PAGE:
Philosophy. High school requirement in France: à quoi bon?

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Philosophy. High school requirement in France: à quoi bon?

Postby johann » Mon Apr 07, 2014 11:58 pm

* à quoi bon? = Is it any use? What good is it?

I just learned that philosophy is a required - not optional - subject in the French High School curriculum. My first reaction was admiration; then my native mistrust and cynicism came back. What do the members think? Does the widespread teaching of philosophy at the secondary level really have any pragmatic benefit - besides laying the groundwork for making a few more scholars, who then go on to teach philosophy?

De-construct, if you will, the state of post-Derrida and post-Foucault France - admittedly no worse, but not much better than its (mostly) beleaguered neighbours e.g. Spain. Perhaps philosophy might enable the French to react to these bad times with more equanimity - a Gallic shrug or even stoicism, perhaps? Not much chance! Unrest, demonstrations - the whole nine yards, not that I'm saying it's all unjustified. Philosophy just doesn't seem to make things better -- but has it, ever?

Greece is a beggar-nation, with a dire financial prognosis. It's also the cradle of Western philosophy - a discipline of questions for the past 2,500 years. So far, I feel it has yet to answer many or most of its questions from Day 1.

One benefit, certainly. Learning philosophy is a vocabulary builder, par excellence. Study it and you'll talk a better game... but maybe that's as good as it gets. I'm glad science isn't in the same fragmented, speculative state, or we'd have phlogiston-theorists and alchemists arguing why a nuclear bomb -- oops, I mean power-plant, could never be built.

It's easy to say "philosophy is good because it'll teach you how to think." No it won't - any more than reading Art History books will make you a painter.

Anybody?

Johann
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Re: Philosophy. High school requirement in France: à quoi bo

Postby hierophant » Sun Dec 27, 2015 4:27 pm

johann wrote:
I just learned that philosophy is a required - not optional - subject in the French High School curriculum. My first reaction was admiration; then my native mistrust and cynicism came back.


Skepticism is a philosophical attitude, I'd say.

What do the members think? Does the widespread teaching of philosophy at the secondary level really have any pragmatic benefit - besides laying the groundwork for making a few more scholars, who then go on to teach philosophy?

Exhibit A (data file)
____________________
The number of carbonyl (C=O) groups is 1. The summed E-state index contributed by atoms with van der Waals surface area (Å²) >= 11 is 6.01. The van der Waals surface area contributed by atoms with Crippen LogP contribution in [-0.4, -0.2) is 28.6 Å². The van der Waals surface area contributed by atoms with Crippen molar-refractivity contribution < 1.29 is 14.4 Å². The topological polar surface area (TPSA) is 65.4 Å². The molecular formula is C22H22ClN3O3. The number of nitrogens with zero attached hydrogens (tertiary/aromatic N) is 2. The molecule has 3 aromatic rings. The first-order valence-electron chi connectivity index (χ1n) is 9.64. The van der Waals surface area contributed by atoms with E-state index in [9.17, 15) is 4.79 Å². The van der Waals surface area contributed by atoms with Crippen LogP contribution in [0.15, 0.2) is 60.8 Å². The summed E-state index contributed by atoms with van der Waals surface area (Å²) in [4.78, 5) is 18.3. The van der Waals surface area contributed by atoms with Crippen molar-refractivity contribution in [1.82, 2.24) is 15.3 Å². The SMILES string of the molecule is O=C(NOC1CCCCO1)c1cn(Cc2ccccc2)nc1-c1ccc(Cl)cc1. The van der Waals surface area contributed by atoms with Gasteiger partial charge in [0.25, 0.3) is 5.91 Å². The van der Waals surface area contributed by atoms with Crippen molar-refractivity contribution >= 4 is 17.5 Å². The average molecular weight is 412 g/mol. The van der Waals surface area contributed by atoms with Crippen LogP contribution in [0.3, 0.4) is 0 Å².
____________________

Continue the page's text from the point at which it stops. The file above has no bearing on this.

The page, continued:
As a philosophy graduate, I'd say 'yes', of course it has pragmatic benefits.

At the very least, philosophy trains students to ask questions, to try to clarify and better understand the fundamental concepts and presuppositions that most people use unthinkingly. What is 'truth' and how might it be known? What are 'causes' and how can people, including scientists, recognize them? What are 'justice', 'right', 'wrong' and 'democracy'? What does 'liberalism' mean? Is there such a thing as 'the scientific method'? What are 'laws of nature'? Even if students don't arrive at final answers to these kind of questions, they start to appreciate the difficulties lurking within many of our seeming certainties.

Philosophy is usually where logic is taught, particularly informal logic and how to spot fallacious patterns of reasoning. Here in the United States, universities often require beginning undergraduates to take a 'critical thinking' class, which is often basically a class in informal logic taught by the philosophers.

The history of philosophy is useful too, since it informs students about the intellectual history that gave rise to modern assumptions, providing modern ideas with their necessary context.

And philosophy classes typically require lots of expository writing, assignments in which students must learn to focus and organize their thoughts and produce cogent arguments.

De-construct, if you will, the state of post-Derrida and post-Foucault France


That's a problem. Philosophy in France is currently something of a disaster area, dominated by quasi-literary social alienation more than by the kind of intellectual analysis that I just described. So I'll say that while it would probably benefit secondary students to learn some philosophy, I'm not convinced that learning French philosophy would be of very much help to them.

Philosophy just doesn't seem to make things better -- but has it, ever?


Intellectual curiosity and the philosophizing that arises from constantly asking questions is natural and unavoidable for everyone whose intellectual awareness and concerns extend beyond creature comforts and making money.
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